Apples and oranges

This is not the same thing as saying that investments in companies that pay dividends will grow XX% faster than investments in companies that do not. But that’s what the argument highlighted above seems to imply.

With dividend payers, you’re getting a portion of your returns as cash — at the cost of a small hit to the underlying share value whenever these payments are made.

On the flip side, when a company chooses to reinvest in their operations, they are doing so with the expectation that they will be able to grow the business, and thus increase shareholder value. So they’re effectively doing the reinvesting for you.

In essence, failing to reinvest your dividends is akin to selling off a small portion of your holdings in a non-dividend payer and using the money for something else. We’re really talking about two sides of the same coin here.

The bottom line

In my view, what investors should really care about is the total return of their investments. That is, the growth in share value plus any dividends that are paid out (and, ideally, reinvested). How you get there is less important.

1 Jon @ MoneySmartGuides August 26, 2013 at 6:46 pm

Nice breakdown. There is no point in investing in a company just because it offers a dividend. You have to make sure that the company is a good company and is growing. The dividend is just the icing on the cake in my mind.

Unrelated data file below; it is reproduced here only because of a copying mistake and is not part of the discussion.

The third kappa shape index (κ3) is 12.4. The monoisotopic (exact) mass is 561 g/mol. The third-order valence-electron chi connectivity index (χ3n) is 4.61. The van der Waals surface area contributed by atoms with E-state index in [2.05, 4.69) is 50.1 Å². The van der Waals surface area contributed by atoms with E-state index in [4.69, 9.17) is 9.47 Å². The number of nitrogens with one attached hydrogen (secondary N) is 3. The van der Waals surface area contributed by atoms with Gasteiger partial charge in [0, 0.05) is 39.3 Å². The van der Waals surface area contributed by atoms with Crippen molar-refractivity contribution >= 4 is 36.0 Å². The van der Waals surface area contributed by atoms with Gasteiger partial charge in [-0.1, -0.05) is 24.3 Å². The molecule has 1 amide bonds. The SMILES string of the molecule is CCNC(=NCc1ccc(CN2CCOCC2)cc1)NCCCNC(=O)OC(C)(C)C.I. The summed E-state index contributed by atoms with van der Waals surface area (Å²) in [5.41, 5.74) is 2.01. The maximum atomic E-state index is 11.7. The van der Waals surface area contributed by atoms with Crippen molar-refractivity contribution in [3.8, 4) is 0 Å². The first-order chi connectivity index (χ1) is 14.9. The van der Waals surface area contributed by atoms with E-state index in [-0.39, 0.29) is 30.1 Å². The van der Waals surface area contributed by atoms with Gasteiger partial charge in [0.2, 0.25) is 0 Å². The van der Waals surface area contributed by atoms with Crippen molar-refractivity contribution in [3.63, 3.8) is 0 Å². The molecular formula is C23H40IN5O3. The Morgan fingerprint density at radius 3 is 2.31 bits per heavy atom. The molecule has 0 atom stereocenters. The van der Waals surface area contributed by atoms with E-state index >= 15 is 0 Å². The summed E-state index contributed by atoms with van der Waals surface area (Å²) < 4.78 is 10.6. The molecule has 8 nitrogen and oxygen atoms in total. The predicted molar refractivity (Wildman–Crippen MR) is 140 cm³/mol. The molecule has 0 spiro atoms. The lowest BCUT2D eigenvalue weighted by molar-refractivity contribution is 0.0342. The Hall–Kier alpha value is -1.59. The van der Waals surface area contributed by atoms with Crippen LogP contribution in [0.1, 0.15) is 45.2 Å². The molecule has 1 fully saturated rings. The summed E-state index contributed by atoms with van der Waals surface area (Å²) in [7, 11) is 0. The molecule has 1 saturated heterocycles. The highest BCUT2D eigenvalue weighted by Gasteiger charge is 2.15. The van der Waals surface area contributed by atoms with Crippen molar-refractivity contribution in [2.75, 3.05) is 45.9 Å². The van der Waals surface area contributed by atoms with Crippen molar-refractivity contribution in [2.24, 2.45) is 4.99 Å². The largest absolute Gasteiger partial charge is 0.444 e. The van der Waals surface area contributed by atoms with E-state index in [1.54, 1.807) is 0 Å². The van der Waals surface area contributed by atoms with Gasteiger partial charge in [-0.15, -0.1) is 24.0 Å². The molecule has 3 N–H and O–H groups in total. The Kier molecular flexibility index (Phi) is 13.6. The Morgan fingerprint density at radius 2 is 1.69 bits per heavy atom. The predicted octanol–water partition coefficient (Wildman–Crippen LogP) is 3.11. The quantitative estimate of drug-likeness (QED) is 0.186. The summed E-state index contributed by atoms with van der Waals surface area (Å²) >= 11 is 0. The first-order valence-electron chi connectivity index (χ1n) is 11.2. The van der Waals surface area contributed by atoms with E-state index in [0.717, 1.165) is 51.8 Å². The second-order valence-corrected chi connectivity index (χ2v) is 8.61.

Plus, in this low-yield environment, some closed end funds are offering super high dividends. You think it’s great but in many cases, it’s just a return of capital, which isn’t a good thing.

2 Financial Independence August 27, 2013 at 9:48 am

The main reason I would consider investing solely for high dividends would be if I required a regular return which could be covered by the dividend payout – this would avoid the brokerage associated with having to regularly sell down your position but it’s a negligible difference.

At the end of the day, profits are either retained resulting in a higher stock price or they are distributed as dividends – you’re 100% correct that dividends aren’t ‘free money’. All you need to do is watch share prices drop by around the dividend price on the ex-dividend date.

3 Little House August 28, 2013 at 9:42 am

I’d have to agree that it doesn’t make sense to solely invest in a company because they offer dividend payments. Looking at the year over year return is a better way to gauge a company’s growth. Dividend payments can be looked at as just the icing on the cake if you’ve picked a solid company.